Weight loss is such a funny thing. We talk so much about how we want to shed pounds so we can meet some ideal of what our bodies should be–based on a government chart or a magazine or what some “public figure” on reality TV tells us. In reality, this is something that you measure by your health: are you doing what you can to be healthy? That doesn’t mean losing weight is a meaningless effort, but sometimes I think we focus too much on the wrong numbers. And just like it’s often frustrating and unfulfilling to chase the latest number set out by <insert magazine or celebrity name here>, in our constant efforts to lose, lose, lose, we forget about the weight gain we take on all the time that is unhealthy.
I’m talking about the emotional weight of the people we need to let go.
As I scrolled through my personal Facebook feed the other day, I came across a picture from high school. It was a view of the stands at a Homecoming football game–the one that we won!–and it took me a while to locate myself in this sea of people. I found one of my friends in our “group”, and from there it was easy to spot the rest of us in the row. I looked at my younger self, sitting there next to the boy who was my date for the dance that night, and his body was turned away from me as he talked with the girl on the other side of me.
Something struck me about that picture: that pose was a metaphor for the entire relationship I had with him throughout the three years we knew each other as friends and (occasional) more than friends. It was always someone else. It was always <that girl over there>.
This was a defining relationship for me; our on/off trainwreck was the longest relationship I had during my formative dating years, and it set the standard for how I would see romantic relationships and myself in them. I let my self-worth be measured by the amount of attention I received from someone who, to be perfectly frank, treated me like crap. I was happy when he would show me attention–not really willing to see that I was only a temporary stop for him on the way to anything better. I was frustrated but willing to submit to his unwillingness to be public about us being together when we were together, because it was either that or nothing. I should’ve taken nothing.
And so it is, that when I get the perennial friend request from him on Facebook, I hit the delete key with such impunity. I’m not that person anymore–that person who doesn’t believe she’s worth enough to deserve anything better.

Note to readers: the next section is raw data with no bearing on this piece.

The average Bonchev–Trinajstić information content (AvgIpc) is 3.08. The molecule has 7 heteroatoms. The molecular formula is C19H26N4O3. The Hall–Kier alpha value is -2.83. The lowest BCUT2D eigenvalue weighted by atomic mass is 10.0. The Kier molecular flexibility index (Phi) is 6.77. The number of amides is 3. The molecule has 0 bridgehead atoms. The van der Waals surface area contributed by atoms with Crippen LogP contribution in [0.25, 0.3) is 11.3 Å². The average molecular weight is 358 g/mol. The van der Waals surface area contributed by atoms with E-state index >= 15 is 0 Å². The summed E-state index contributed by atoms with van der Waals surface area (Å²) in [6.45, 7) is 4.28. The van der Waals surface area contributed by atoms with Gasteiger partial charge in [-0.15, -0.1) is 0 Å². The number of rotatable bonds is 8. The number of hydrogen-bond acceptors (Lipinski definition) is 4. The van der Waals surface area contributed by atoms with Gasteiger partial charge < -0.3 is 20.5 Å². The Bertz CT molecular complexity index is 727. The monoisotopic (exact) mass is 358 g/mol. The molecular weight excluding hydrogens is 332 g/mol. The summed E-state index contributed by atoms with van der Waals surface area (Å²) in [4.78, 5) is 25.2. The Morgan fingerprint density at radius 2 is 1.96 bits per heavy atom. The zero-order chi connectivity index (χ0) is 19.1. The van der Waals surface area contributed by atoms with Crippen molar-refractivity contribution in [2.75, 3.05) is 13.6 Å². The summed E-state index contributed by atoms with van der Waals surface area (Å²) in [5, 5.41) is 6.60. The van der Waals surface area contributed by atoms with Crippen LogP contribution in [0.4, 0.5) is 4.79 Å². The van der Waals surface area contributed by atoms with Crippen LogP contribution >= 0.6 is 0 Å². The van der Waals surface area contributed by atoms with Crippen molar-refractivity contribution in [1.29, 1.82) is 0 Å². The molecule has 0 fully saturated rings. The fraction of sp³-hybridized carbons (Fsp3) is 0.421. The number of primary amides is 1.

That kind of spinelessness isn’t good when you’re a teenager, but in your 40’s? Come on, already.
Thus, my only “resolution”, if it even has to be named such a thing, is to be willing to let go of more people. I learned a few decades ago that it’s okay to let go of people who only add misery to your life, the ones who add weight to your soul and expect you to carry around their sadness–making themselves feel better by adding you to the truly screwed up collective. It’s okay to say goodbye and not look back.
So I resolve to “mute” people more. I resolve to “defriend”. I resolve to “unfollow”. I resolve to walk away from conversations on Facebook or Twitter (or in person!) when the other person isn’t actually listening to facts and only wants to hear the sound of their own virtual voice yammering.
And I get that there are those who’ll look at this post and say, “Pot-kettle-anyone?” Sure, I yammer. But this blog is about me and my journey, and those who choose to join can do so at any point. Or not. It’s not about them. People change over time, or at least they’re supposed to, and where I was even a few years ago isn’t where I am now. I fully expect the same of many people in my life. Taking stock: If I miss you but you don’t miss me (or vice versa), then we weren’t what we thought for each other anyway. Not anymore, at least.
Social media has the power to bring us together, but sometimes it seems like there’s an undercurrent of pressure to connect with more people than truly needed. I’ve heard it said that the number of our true friendships contracts as we age, and whether it’s due to a lower tolerance for bullshit or a general sense of not having much in common with so many people, I just don’t know. But I can say that it is okay to let go when it doesn’t make sense to keep clinging to those who make you less happy.
And that’s what I intend to do.
A friend says “Give yourself the GIFT of unsubscribe”
It is very hard to let go of people that cause pain, because if they weren’t important, they couldn’t cause so much pain.
So true. <3
I completely agree! I’m only 20 years old, but I’ve already let go of basically my entire circle of friends from high school. People think I’m coldhearted because they say it seems easy for me to let go of people, but that wasn’t always the case. I was in a deep depression over a year ago because of all the things I let bother me and the people I let into my life that weren’t worth shit. As soon as I let everything go, I was better.
I lost track of many people from high school (and only reconnected with SOME) on Facebook. There is still one that I refuse to connect with, and I perennially refuse his FBF requests. Some people weren’t worth having in your life from the outset, and others…well, really only you can decide who’s healthy for you and who’s not.